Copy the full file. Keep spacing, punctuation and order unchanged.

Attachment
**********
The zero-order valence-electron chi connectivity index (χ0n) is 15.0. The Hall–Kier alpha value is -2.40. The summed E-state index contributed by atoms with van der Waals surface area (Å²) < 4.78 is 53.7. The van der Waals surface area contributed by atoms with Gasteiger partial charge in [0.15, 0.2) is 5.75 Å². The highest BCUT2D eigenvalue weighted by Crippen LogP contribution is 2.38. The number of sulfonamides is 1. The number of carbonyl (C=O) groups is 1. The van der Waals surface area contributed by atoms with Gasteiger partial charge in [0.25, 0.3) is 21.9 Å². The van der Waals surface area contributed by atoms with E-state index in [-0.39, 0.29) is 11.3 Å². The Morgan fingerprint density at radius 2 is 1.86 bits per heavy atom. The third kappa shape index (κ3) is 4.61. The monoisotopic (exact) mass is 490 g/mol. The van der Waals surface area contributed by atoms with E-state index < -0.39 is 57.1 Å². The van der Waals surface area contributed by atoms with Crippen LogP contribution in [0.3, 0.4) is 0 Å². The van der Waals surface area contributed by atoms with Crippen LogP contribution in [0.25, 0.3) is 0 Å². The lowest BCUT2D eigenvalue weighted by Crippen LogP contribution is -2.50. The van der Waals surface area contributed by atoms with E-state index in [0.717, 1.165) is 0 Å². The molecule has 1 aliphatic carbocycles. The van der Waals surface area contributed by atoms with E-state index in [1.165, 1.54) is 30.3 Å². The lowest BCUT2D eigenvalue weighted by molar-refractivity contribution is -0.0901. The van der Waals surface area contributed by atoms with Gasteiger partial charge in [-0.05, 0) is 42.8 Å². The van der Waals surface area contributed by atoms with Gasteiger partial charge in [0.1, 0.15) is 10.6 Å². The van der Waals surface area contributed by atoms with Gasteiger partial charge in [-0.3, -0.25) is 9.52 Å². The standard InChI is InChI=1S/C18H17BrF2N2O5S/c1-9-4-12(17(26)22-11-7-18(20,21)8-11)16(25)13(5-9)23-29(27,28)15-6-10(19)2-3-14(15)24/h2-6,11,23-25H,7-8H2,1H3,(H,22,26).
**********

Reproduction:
The zero-order valence-electron chi connectivity index (χ0n) is 15.0. The Hall–Kier alpha value is -2.40. The summed E-state index contributed by atoms with van der Waals surface area (Å²) < 4.78 is 53.7. The van der Waals surface area contributed by atoms with Gasteiger partial charge in [0.15, 0.2) is 5.75 Å². The highest BCUT2D eigenvalue weighted by Crippen LogP contribution is 2.38. The number of sulfonamides is 1. The number of carbonyl (C=O) groups is 1. The van der Waals surface area contributed by atoms with Gasteiger partial charge in [0.25, 0.3) is 21.9 Å². The van der Waals surface area contributed by atoms with E-state index in [-0.39, 0.29) is 11.3 Å². The Morgan fingerprint density at radius 2 is 1.86 bits per heavy atom. The third kappa shape index (κ3) is 4.61. The monoisotopic (exact) mass is 490 g/mol. The van der Waals surface area contributed by atoms with E-state index < -0.39 is 57.1 Å². The van der Waals surface area contributed by atoms with Crippen LogP contribution in [0.3, 0.4) is 0 Å². The van der Waals surface area contributed by atoms with Crippen LogP contribution in [0.25, 0.3) is 0 Å². The lowest BCUT2D eigenvalue weighted by Crippen LogP contribution is -2.50. The van der Waals surface area contributed by atoms with E-state index in [0.717, 1.165) is 0 Å². The molecule has 1 aliphatic carbocycles. The van der Waals surface area contributed by atoms with E-state index in [1.165, 1.54) is 30.3 Å². The lowest BCUT2D eigenvalue weighted by molar-refractivity contribution is -0.0901. The van der Waals surface area contributed by atoms with Gasteiger partial charge in [-0.05, 0) is 42.8 Å². The van der Waals surface area contributed by atoms with Gasteiger partial charge in [0.1, 0.15) is 10.6 Å². The van der Waals surface area contributed by atoms with Gasteiger partial charge in [-0.3, -0.25) is 9.52 Å². The standard InChI is InChI=1S/C18H17BrF2N2O5S/c1-9-4-12(17(26)22-11-7-18(20,21)8-11)16(25)13(5-9)23-29(27,28)15-6-10(19)2-3-14(15)24/h2-6,11,23-25H,7-8H2,1H3,(H,22,26).